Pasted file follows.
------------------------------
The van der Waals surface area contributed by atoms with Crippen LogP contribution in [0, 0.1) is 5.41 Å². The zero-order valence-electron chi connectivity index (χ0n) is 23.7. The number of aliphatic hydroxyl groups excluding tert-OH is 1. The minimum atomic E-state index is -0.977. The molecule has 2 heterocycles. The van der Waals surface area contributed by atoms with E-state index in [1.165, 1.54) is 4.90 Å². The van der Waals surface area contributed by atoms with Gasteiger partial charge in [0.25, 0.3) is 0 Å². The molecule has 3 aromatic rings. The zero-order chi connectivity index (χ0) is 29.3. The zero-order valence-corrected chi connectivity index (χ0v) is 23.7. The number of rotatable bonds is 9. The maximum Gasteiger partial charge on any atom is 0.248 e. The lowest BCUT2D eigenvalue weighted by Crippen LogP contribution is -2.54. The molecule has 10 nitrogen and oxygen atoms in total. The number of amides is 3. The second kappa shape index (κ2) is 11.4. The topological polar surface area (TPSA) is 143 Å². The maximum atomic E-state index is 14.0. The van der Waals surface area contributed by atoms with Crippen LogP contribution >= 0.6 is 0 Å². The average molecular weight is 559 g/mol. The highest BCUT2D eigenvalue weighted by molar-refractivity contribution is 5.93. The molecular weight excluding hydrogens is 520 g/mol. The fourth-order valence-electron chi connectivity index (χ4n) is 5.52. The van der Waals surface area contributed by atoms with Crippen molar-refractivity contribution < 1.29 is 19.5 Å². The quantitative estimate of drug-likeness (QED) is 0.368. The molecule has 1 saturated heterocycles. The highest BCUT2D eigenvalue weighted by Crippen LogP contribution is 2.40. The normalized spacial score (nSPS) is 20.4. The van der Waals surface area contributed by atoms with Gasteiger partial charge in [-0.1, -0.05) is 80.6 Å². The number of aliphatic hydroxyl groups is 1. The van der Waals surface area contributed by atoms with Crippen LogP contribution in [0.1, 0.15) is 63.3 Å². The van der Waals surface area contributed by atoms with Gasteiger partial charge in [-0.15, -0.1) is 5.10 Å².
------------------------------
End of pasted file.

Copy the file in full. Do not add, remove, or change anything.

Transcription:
The van der Waals surface area contributed by atoms with Crippen LogP contribution in [0, 0.1) is 5.41 Å². The zero-order valence-electron chi connectivity index (χ0n) is 23.7. The number of aliphatic hydroxyl groups excluding tert-OH is 1. The minimum atomic E-state index is -0.977. The molecule has 2 heterocycles. The van der Waals surface area contributed by atoms with E-state index in [1.165, 1.54) is 4.90 Å². The van der Waals surface area contributed by atoms with Gasteiger partial charge in [0.25, 0.3) is 0 Å². The molecule has 3 aromatic rings. The zero-order chi connectivity index (χ0) is 29.3. The zero-order valence-corrected chi connectivity index (χ0v) is 23.7. The number of rotatable bonds is 9. The maximum Gasteiger partial charge on any atom is 0.248 e. The lowest BCUT2D eigenvalue weighted by Crippen LogP contribution is -2.54. The molecule has 10 nitrogen and oxygen atoms in total. The number of amides is 3. The second kappa shape index (κ2) is 11.4. The topological polar surface area (TPSA) is 143 Å². The maximum atomic E-state index is 14.0. The van der Waals surface area contributed by atoms with Crippen LogP contribution >= 0.6 is 0 Å². The average molecular weight is 559 g/mol. The highest BCUT2D eigenvalue weighted by molar-refractivity contribution is 5.93. The molecular weight excluding hydrogens is 520 g/mol. The fourth-order valence-electron chi connectivity index (χ4n) is 5.52. The van der Waals surface area contributed by atoms with Crippen molar-refractivity contribution < 1.29 is 19.5 Å². The quantitative estimate of drug-likeness (QED) is 0.368. The molecule has 1 saturated heterocycles. The highest BCUT2D eigenvalue weighted by Crippen LogP contribution is 2.40. The normalized spacial score (nSPS) is 20.4. The van der Waals surface area contributed by atoms with Gasteiger partial charge in [-0.1, -0.05) is 80.6 Å². The number of aliphatic hydroxyl groups is 1. The van der Waals surface area contributed by atoms with Crippen LogP contribution in [0.1, 0.15) is 63.3 Å². The van der Waals surface area contributed by atoms with Gasteiger partial charge in [-0.15, -0.1) is 5.10 Å².